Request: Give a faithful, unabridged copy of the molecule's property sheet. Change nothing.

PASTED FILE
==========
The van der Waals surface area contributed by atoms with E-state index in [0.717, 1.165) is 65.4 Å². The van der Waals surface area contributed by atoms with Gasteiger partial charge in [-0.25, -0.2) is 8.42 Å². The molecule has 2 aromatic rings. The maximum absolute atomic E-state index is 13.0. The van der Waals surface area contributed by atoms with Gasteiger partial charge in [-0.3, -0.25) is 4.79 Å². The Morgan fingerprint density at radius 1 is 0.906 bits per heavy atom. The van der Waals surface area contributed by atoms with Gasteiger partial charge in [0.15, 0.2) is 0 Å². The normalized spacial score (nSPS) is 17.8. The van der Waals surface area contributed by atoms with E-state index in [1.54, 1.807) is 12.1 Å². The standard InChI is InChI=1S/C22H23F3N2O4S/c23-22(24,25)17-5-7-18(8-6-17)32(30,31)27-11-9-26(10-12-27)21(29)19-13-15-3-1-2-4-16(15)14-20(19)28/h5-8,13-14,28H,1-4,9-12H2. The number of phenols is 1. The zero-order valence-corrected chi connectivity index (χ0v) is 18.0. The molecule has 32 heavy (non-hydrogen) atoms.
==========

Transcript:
The van der Waals surface area contributed by atoms with E-state index in [0.717, 1.165) is 65.4 Å². The van der Waals surface area contributed by atoms with Gasteiger partial charge in [-0.25, -0.2) is 8.42 Å². The molecule has 2 aromatic rings. The maximum absolute atomic E-state index is 13.0. The van der Waals surface area contributed by atoms with Gasteiger partial charge in [-0.3, -0.25) is 4.79 Å². The Morgan fingerprint density at radius 1 is 0.906 bits per heavy atom. The van der Waals surface area contributed by atoms with Gasteiger partial charge in [0.15, 0.2) is 0 Å². The normalized spacial score (nSPS) is 17.8. The van der Waals surface area contributed by atoms with E-state index in [1.54, 1.807) is 12.1 Å². The standard InChI is InChI=1S/C22H23F3N2O4S/c23-22(24,25)17-5-7-18(8-6-17)32(30,31)27-11-9-26(10-12-27)21(29)19-13-15-3-1-2-4-16(15)14-20(19)28/h5-8,13-14,28H,1-4,9-12H2. The number of phenols is 1. The zero-order valence-corrected chi connectivity index (χ0v) is 18.0. The molecule has 32 heavy (non-hydrogen) atoms.